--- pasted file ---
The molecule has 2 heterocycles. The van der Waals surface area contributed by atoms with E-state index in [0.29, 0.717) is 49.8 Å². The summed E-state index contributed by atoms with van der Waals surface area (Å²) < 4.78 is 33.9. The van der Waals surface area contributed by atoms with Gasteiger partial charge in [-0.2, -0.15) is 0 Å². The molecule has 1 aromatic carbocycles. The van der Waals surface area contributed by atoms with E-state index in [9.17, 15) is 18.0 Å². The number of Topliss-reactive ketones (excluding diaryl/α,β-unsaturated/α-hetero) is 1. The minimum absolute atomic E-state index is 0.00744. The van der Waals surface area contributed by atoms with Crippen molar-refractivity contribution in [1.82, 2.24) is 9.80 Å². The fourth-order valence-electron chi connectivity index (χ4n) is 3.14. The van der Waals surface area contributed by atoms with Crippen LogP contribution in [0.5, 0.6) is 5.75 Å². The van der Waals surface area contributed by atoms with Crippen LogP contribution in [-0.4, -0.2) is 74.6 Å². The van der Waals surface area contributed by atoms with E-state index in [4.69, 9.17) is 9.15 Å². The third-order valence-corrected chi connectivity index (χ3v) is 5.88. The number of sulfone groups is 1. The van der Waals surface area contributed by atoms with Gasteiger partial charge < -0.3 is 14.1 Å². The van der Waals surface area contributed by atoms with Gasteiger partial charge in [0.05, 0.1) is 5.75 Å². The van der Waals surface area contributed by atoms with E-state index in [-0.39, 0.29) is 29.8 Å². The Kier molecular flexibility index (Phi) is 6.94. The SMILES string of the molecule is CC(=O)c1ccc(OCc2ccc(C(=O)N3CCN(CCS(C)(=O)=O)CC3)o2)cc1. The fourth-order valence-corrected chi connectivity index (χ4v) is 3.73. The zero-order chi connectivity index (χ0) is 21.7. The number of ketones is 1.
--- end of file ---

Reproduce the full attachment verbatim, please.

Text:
The molecule has 2 heterocycles. The van der Waals surface area contributed by atoms with E-state index in [0.29, 0.717) is 49.8 Å². The summed E-state index contributed by atoms with van der Waals surface area (Å²) < 4.78 is 33.9. The van der Waals surface area contributed by atoms with Gasteiger partial charge in [-0.2, -0.15) is 0 Å². The molecule has 1 aromatic carbocycles. The van der Waals surface area contributed by atoms with E-state index in [9.17, 15) is 18.0 Å². The number of Topliss-reactive ketones (excluding diaryl/α,β-unsaturated/α-hetero) is 1. The minimum absolute atomic E-state index is 0.00744. The van der Waals surface area contributed by atoms with Crippen molar-refractivity contribution in [1.82, 2.24) is 9.80 Å². The fourth-order valence-electron chi connectivity index (χ4n) is 3.14. The van der Waals surface area contributed by atoms with Crippen LogP contribution in [0.5, 0.6) is 5.75 Å². The van der Waals surface area contributed by atoms with Crippen LogP contribution in [-0.4, -0.2) is 74.6 Å². The van der Waals surface area contributed by atoms with E-state index in [4.69, 9.17) is 9.15 Å². The third-order valence-corrected chi connectivity index (χ3v) is 5.88. The number of sulfone groups is 1. The van der Waals surface area contributed by atoms with Gasteiger partial charge < -0.3 is 14.1 Å². The van der Waals surface area contributed by atoms with Gasteiger partial charge in [0.05, 0.1) is 5.75 Å². The van der Waals surface area contributed by atoms with E-state index in [-0.39, 0.29) is 29.8 Å². The Kier molecular flexibility index (Phi) is 6.94. The SMILES string of the molecule is CC(=O)c1ccc(OCc2ccc(C(=O)N3CCN(CCS(C)(=O)=O)CC3)o2)cc1. The fourth-order valence-corrected chi connectivity index (χ4v) is 3.73. The zero-order chi connectivity index (χ0) is 21.7. The number of ketones is 1.